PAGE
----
The Path Remains Clear for More Tax Reform

“There is no reason to think the state cannot continue down the path of leaving more money in Iowans’ pockets.” -Iowa Department of Management Director Kraig Paulsen

The Revenue Estimating Conference (REC), which has the arduous task of estimating Iowa’s tax revenue, recently met to provide an updated revenue forecast. The REC slightly lowered their revenue estimate for the current fiscal year (FY 2024) to $9.63 billion while increasing the FY 2025 estimate they made in December to $9.7 billion. The legislature is bound by law to use the lower of the December and March estimates in crafting the FY 2025 General Fund budget. This means that legislators will need to build a budget using the December estimate of $9.6 billion.

Governor Kim Reynolds responded to the REC forecast by noting the resiliency of Iowa’s economy. “Even with the significant national economic challenges created by so-called ‘Bidenomics,’ Iowa’s economy remains strong and steady,” stated Reynolds.

Kraig Paulsen, who serves as Director of the Department of Management and chair of the REC, attributed Iowa’s strong financial position to the conservative fiscal principles the state has been adhering to. “Thanks to this fiscal restraint, we think there is no reason to think the state cannot continue down the path of leaving more money in Iowans’ pockets,” stated Director Paulsen.  Going forward, policymakers should feel confident in crafting another conservative budget while enacting further income tax rate reductions.

For the past several years Iowa’s budget has been in surplus, which has swelled the Taxpayer Relief Fund to have a balance of $3.7 billion. Budget surpluses continue to be expected for both FY 2024 ($1.9 billion) and FY 2025 ($2.9 billion). This includes Iowa’s reserve accounts (Cash Reserve Fund and Economic Emergency Fund) to be full both in FY 2024 ($961 billion) and FY 2025 ($963 billion). “Our agenda has resulted in a strong Iowa economy, a balanced budget, almost $4 billion in the taxpayer relief fund, and a surplus this year of roughly $1 billion,” stated Iowa Senate Majority Leader Jack Whitver.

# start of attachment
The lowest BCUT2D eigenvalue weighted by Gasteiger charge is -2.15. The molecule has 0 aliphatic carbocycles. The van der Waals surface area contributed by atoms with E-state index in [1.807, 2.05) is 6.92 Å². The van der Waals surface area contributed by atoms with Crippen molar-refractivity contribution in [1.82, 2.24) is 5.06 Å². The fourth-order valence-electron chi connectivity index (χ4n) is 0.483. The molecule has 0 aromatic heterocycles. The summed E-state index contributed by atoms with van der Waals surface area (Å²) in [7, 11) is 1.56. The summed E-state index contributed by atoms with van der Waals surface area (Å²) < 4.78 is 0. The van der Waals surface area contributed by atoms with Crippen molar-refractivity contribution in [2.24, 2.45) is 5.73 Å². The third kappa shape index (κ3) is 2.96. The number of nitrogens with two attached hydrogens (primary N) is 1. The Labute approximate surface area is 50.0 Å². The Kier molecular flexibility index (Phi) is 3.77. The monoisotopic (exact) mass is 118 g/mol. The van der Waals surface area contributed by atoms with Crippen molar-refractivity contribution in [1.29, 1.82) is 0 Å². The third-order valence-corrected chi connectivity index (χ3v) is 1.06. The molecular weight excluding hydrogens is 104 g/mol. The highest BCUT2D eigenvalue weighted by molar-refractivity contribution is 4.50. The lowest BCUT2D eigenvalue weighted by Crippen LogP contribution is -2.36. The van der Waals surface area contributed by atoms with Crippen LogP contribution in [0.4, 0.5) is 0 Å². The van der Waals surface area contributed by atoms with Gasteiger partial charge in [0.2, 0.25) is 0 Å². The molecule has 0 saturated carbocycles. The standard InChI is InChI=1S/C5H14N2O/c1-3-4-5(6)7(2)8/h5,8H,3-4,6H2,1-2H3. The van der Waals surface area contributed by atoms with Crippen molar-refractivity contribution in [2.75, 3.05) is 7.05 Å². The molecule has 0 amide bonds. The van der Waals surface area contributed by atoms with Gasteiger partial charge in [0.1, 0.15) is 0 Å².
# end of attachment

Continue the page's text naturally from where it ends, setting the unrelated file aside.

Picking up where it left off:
Policymakers can build upon this foundation by enacting a FY 2025 budget that is both prudent and restrained, while enacting further income tax cuts. With the legislative session’s second funnel now in the rearview mirror, more attention will be applied to the state’s budget and tax policy.

Both Governor Reynolds and the Republican-led legislature have made further income tax reform a priority, authoring reform proposals that would accelerate existing tax rate reductions in order to reach a lower flat tax. Currently, Iowa’s 3.9 percent flat tax will be achieved in 2026.

The income tax reforms proposed by Governor Reynolds would fully implement a 3.65 percent flat tax this year. The rate would further be lowered to a flat 3.5 percent in 2025. These cuts would amount to a $3.8 billion savings for taxpayers over the next five years.

The Senate and House have released their own joint tax reform proposal to accelerate rate reductions, while also creating a mechanism to slowly and steadily eliminate the income tax over time. Under the Senate-House plan income tax rates would be gradually reduced until a 3.65 percent flat rate is reached in 2027. Further, the Taxpayer Relief Fund would be used to create a new trust fund that would specifically be utilized to gradually eliminate the income tax using budget surpluses that would flow into the Taxpayer Relief Fund.

Both tax reform plans have merit, and both will likely be revised as negotiations continue. Policymakers have a historic opportunity as a result of the budget surpluses and the Taxpayer Relief Fund. Iowa is still collecting too much from taxpayers and it is time to return these dollars back to the taxpayers through rate reductions. The long-term goal should be a low flat tax of 2.5 percent and creating a path to complete income tax elimination. Going forward, the crucial elements will be restraining the growth of spending and avoiding the calls of preferential treatment for special interests.

“Now is the time to continue to implement these policies and Senate Republicans look forward to building on our success this year with the House and Governor Reynolds to enhance the truly great condition of our state,” stated Leader Whitver. By enacting a conservative budget, continuing Iowa’s historic income tax reforms, and advancing the constitutional protections for taxpayers, Iowa will be the gold standard for fiscal conservatism.

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